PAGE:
My take on Pull Ups: get out of them as soon as possible! Easier said than done, of course.
Bed wetting is a common challenge for children (and their families). If your child is wetting the bed you certainly know that may be the understatement of the week. You’re not alone in your struggle to help your child stay dry at night, even if it feels that way at times. Know this, I talk about bed wetting every single week in clinic.

Bed wetting is familial and fortunately, often improves simply with time. Watch the video for more information, but the cliff notes: although Pull Ups are convenient, at times they may hinder and prolong bed wetting. If your child is potty trained but wears a Pulls Up/diaper at night, never having tried a night without them, there may be less incentive to potty train. Achieving nighttime dryness demands connecting their brain with their bladder. If there is a diaper on, there may be less motivation to form this connection.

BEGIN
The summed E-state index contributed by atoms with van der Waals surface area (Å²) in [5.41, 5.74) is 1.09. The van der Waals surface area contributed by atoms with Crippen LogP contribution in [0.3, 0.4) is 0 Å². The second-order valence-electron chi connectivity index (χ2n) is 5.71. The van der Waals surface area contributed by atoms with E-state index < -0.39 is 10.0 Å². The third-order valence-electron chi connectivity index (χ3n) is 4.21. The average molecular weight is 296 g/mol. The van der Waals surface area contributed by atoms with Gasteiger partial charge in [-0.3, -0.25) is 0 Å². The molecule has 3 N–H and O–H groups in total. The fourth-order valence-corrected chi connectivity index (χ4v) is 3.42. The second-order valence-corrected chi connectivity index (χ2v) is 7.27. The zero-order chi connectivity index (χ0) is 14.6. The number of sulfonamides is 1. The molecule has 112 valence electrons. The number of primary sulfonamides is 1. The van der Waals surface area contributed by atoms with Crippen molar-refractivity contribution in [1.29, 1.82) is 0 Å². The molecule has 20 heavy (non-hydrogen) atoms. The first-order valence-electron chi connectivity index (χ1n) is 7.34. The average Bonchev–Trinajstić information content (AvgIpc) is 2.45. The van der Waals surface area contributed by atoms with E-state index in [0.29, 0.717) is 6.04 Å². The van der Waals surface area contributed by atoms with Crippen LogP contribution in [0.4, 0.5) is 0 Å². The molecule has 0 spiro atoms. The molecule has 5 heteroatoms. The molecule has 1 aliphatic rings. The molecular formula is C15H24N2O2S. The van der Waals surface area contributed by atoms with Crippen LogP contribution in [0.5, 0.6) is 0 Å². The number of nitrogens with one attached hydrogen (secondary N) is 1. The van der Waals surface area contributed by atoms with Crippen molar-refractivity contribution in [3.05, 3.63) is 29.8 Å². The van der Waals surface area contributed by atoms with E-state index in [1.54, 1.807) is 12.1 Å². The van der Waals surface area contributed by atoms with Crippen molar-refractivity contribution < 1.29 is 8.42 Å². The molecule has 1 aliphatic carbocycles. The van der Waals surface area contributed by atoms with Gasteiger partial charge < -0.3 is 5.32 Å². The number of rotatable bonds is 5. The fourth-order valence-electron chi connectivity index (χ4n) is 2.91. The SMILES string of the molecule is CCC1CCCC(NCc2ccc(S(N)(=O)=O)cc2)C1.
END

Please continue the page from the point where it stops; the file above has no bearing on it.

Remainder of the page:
Of course, achieving full potty training success is a huge milestone in every child’s life. It’s a big one for most parents, too. Remember, bed wetting is seen in up to 40% of 3 year-olds, 20% of 5 year-olds and even 10% of 6 year-olds. Watch the above video for my take on Pull Ups and ways to support your child, when ready, to ditch them.

Potty Training and Pull Ups, DO:

  • Try to get out of the Pull Up from time to time. Don’t force it, but if you child is interested in giving it a try without one, do it!
  • Set your child up for success: limit fluids after bedtime, consider waking them to pee at 10 or 11pm, and light the path to the potty so they know how to get there in a hurry.
  • Tell your child it’s not their fault for wetting the bed.
  • Tell your child if one of their parents was a bed wetter. Chances are, they were! Provide them support.
  • Celebrate success whenever it happens (any dry nap, dry night, less pee than usual, getting from the bed to the potty in the middle of the night).

Potty Training and Pull Ups: DON’T:

  • Don’t punish a child for wetting the bed. Even when you’re uber frustrated cleaning the sheets for the one hundredth time, to do your best to hide disappointment when your child wets the bed. This will only increase your child’s anxiety and frustration.
  • Don’t assume your child can’t make it through the night without a Pull Up. If they are dry during the day and dry during naps, I’d certainly give it a try without them.
  • Don’t force your child out of diapers or Pull-Ups if they resist. If resistance arises, back off and try again in a few weeks or month’s time.